Building Resilience Through Innovation

written by Paige Reeves, Senior Leader of Research and Social Innovation

At Skills Society, innovation is core to how we see the world and our work. To us, innovation isn’t just a buzzword – it is a culture we’re actively creating so that we can better meet the needs of the people we serve, avoid getting stuck, and tackle big and complex challenges like the kind we find ourselves facing today. Innovation is the way we stay resilient in the face of change.

This culture of innovation at Skills has allowed us to:

  • Listen deeply to people’s experiences
  • Be creative and think differently about problems
  • Let ideas go or evolve them rather than holding them too closely
  • Excel at iterating – testing, tweaking, and trying again
  • Seek and incorporate multiple perspectives when solving a problem
  • Learn from others and share what we’re learning
  • Embrace complexity rather than run from it
  • Build solutions collectively

In my role as Senior Leader of Research and Social Innovation, I have been fortunate to steward, alongside a stellar set of colleagues, several of Skills’ social innovations. Through this work, I have been able to witness the ways they both support the citizenship of the people we serve and ultimately contribute to building more resilient communities.

In the section that follows, you can get updated on our current innovations, what we’re learning, and how they support the citizenship of people with disabilities.

‘FUTURE OF HOME’ SOCIAL INNOVATION LAB

In March of this year we received just over $230,000 from the Canadian Mortgage and Housing Corporation (CMHC) to steward a social innovation lab on the “Future of Home” for people with developmental disabilities. Partnering with Inclusion Alberta, Capital Region Housing, and Homeward Trust, this lab will explore and develop two housing model prototypes that are affordable, accessible, and support the social inclusion of people with developmental disabilities in new and creative ways.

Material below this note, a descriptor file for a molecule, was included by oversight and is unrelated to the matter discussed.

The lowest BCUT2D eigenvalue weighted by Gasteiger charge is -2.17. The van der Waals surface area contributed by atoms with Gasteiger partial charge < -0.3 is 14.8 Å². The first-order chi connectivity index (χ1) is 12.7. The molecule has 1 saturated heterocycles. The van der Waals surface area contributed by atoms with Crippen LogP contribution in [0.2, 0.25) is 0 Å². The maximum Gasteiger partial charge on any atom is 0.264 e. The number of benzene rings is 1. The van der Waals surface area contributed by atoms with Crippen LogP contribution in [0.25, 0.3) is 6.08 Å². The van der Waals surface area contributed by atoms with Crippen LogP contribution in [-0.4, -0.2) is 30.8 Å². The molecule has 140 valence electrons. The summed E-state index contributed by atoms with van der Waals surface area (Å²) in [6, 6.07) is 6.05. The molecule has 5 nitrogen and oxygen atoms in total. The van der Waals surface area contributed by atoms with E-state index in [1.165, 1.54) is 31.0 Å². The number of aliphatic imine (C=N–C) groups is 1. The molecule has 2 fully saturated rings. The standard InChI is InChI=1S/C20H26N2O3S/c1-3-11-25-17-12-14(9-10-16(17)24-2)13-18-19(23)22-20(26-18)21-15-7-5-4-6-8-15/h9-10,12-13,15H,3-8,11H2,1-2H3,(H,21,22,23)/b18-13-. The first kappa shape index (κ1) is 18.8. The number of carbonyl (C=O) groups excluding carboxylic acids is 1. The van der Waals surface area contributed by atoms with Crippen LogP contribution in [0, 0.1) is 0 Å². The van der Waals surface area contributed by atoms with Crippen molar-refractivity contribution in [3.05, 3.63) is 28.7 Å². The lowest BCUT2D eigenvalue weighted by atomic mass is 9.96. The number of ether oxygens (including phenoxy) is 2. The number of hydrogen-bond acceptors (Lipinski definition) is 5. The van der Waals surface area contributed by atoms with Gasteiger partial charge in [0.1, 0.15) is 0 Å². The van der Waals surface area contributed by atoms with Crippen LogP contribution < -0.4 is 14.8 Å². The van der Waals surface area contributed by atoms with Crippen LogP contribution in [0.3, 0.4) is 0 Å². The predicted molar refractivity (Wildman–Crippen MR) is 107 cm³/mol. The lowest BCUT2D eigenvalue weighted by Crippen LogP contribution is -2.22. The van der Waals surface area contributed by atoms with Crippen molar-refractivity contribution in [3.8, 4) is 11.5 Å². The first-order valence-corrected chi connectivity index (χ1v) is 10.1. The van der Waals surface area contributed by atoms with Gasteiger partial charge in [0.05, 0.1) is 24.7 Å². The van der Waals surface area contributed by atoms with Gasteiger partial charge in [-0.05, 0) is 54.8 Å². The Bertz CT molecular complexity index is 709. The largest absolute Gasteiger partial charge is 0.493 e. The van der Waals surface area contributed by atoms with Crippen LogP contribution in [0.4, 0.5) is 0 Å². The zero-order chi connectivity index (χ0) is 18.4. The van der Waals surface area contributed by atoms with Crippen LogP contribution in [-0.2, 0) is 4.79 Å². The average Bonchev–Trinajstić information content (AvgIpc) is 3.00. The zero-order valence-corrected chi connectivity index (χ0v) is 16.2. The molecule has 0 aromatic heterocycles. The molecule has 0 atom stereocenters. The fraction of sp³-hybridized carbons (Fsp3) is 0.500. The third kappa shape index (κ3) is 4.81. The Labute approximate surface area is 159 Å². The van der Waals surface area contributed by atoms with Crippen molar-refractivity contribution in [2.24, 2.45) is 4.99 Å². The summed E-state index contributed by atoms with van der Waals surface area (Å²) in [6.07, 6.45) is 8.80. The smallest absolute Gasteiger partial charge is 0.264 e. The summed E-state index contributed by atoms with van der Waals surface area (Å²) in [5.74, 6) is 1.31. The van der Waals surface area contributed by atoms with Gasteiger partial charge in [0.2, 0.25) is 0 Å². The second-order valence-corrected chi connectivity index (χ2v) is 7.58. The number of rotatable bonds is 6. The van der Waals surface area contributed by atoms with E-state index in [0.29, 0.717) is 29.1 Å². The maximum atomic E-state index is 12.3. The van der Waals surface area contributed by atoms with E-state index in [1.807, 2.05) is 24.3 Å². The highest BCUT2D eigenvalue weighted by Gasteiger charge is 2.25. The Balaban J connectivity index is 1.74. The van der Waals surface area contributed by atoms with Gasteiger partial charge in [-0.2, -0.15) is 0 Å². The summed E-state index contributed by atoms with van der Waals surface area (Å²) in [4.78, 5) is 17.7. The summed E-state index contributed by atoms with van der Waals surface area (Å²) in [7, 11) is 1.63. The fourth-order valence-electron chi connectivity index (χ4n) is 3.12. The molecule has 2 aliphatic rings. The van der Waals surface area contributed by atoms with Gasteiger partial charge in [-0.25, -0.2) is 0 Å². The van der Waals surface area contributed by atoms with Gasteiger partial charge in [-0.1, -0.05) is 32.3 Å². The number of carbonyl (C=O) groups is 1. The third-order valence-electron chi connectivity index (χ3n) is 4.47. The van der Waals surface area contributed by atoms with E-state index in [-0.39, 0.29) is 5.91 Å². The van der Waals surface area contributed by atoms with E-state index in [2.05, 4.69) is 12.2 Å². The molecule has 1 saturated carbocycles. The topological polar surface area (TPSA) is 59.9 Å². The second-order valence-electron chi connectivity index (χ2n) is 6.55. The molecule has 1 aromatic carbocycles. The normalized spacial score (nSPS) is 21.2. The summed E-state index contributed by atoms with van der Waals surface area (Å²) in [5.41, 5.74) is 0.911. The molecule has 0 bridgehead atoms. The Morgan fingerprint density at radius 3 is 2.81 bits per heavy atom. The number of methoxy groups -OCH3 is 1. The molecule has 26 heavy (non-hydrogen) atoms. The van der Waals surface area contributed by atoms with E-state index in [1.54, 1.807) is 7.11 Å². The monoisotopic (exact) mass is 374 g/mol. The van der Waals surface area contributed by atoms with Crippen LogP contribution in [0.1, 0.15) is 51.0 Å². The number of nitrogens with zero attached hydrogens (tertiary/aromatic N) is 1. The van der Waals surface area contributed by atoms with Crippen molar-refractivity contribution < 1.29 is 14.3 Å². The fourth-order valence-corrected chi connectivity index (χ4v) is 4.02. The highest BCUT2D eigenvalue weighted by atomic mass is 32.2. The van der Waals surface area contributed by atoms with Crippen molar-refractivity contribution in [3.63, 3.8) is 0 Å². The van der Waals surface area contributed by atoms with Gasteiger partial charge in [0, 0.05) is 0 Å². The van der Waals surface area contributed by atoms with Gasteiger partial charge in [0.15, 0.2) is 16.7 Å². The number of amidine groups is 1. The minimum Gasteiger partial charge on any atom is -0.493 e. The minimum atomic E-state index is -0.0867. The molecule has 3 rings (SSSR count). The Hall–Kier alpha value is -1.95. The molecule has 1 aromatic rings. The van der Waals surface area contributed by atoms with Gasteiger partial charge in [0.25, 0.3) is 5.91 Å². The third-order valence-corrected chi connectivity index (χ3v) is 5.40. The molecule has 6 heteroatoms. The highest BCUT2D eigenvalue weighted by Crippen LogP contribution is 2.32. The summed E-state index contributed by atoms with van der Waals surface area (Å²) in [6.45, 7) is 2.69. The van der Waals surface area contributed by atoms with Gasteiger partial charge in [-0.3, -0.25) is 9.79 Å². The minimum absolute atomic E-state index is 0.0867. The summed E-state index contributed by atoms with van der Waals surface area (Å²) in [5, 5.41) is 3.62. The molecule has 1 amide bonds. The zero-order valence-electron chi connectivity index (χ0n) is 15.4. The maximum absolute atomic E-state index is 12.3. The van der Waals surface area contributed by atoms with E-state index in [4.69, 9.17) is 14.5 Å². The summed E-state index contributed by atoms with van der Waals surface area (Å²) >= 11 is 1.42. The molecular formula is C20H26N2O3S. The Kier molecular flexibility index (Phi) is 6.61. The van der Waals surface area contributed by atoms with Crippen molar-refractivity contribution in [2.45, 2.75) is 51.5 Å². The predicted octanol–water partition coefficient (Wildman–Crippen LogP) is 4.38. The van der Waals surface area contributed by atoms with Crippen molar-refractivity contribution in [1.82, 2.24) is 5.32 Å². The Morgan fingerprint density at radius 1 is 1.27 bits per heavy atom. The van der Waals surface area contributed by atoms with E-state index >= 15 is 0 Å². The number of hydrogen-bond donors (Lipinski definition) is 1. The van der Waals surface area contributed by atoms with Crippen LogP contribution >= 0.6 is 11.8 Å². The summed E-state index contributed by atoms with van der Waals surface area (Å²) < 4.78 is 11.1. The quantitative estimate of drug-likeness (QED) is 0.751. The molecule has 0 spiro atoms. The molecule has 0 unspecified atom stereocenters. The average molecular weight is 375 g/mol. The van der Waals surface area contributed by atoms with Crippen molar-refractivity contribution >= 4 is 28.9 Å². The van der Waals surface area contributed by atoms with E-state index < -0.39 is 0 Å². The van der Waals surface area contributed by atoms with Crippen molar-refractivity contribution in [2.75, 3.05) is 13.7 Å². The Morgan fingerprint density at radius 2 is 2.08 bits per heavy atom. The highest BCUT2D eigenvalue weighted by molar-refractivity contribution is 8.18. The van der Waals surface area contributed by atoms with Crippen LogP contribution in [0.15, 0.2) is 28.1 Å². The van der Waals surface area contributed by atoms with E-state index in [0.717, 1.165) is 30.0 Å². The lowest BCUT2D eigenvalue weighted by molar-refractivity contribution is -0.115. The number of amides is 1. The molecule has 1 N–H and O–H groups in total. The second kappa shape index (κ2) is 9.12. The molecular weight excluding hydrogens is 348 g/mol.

What we’re learning

  • Current housing and support models do not always support the deep belonging and inclusion of people with disabilities
  • Models like the one we steward at Melcor Village offer promising outcomes around flexible supports when people need them

How this supports the citizenship of people with disabilities

  • When people have access to stable and affordable housing, along with individualized support, they require less support from other systems such as justice and health

BELONGING RESEARCH

Paige is stewarding research on the patterns and practices that support the deep belonging of people with developmental disabilities as part of her doctoral research at the University of Alberta. As the research unfolds, Paige will engage some of the people we serve to explore their experiences of belonging in the community.

What we’re learning

  • Despite years of advocacy and efforts, people with disabilities often remain physically present but socially distant members of their communities
  • Many people with disabilities do still experience deep belonging in some relationships and spaces.
  • What patterns and practices support these experiences of belonging and how can we replicate them?

How this supports the citizenship of people with disabilities

  • When people feel a sense of belonging and connection to others and their community they are happier, healthier, and more satisfied with their life

MYCOMPASS PLANNING

The Mycompass Planning App continues to be used by the people we serve – helping them take the lead in planning and shaping what their support from Skills looks like. We continue to grow and improve the MyCompass Planning App and have recently added some new features such as: